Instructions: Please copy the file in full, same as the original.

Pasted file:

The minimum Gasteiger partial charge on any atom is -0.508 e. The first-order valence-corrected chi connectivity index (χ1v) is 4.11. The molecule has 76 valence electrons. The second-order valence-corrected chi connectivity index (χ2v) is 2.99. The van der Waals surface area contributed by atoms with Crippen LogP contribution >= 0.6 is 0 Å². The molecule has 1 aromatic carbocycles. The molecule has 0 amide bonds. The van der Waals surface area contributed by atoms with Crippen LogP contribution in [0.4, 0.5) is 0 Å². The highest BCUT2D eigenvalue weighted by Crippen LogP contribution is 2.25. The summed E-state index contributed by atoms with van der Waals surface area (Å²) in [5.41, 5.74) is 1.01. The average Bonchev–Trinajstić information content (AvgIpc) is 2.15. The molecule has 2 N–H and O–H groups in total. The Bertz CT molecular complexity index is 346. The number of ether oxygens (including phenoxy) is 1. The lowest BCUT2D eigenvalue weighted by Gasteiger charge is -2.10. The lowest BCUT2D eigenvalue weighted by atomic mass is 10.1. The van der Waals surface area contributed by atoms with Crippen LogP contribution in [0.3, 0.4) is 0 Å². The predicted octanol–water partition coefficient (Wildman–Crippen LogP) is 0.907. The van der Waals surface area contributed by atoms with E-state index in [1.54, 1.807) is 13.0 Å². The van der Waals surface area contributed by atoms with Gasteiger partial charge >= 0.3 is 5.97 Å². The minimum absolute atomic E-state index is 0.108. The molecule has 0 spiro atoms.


The minimum Gasteiger partial charge on any atom is -0.508 e. The first-order valence-corrected chi connectivity index (χ1v) is 4.11. The molecule has 76 valence electrons. The second-order valence-corrected chi connectivity index (χ2v) is 2.99. The van der Waals surface area contributed by atoms with Crippen LogP contribution >= 0.6 is 0 Å². The molecule has 1 aromatic carbocycles. The molecule has 0 amide bonds. The van der Waals surface area contributed by atoms with Crippen LogP contribution in [0.4, 0.5) is 0 Å². The highest BCUT2D eigenvalue weighted by Crippen LogP contribution is 2.25. The summed E-state index contributed by atoms with van der Waals surface area (Å²) in [5.41, 5.74) is 1.01. The average Bonchev–Trinajstić information content (AvgIpc) is 2.15. The molecule has 2 N–H and O–H groups in total. The Bertz CT molecular complexity index is 346. The number of ether oxygens (including phenoxy) is 1. The lowest BCUT2D eigenvalue weighted by Gasteiger charge is -2.10. The lowest BCUT2D eigenvalue weighted by atomic mass is 10.1. The van der Waals surface area contributed by atoms with Crippen LogP contribution in [0.3, 0.4) is 0 Å². The predicted octanol–water partition coefficient (Wildman–Crippen LogP) is 0.907. The van der Waals surface area contributed by atoms with E-state index in [1.54, 1.807) is 13.0 Å². The van der Waals surface area contributed by atoms with Gasteiger partial charge >= 0.3 is 5.97 Å². The minimum absolute atomic E-state index is 0.108. The molecule has 0 spiro atoms.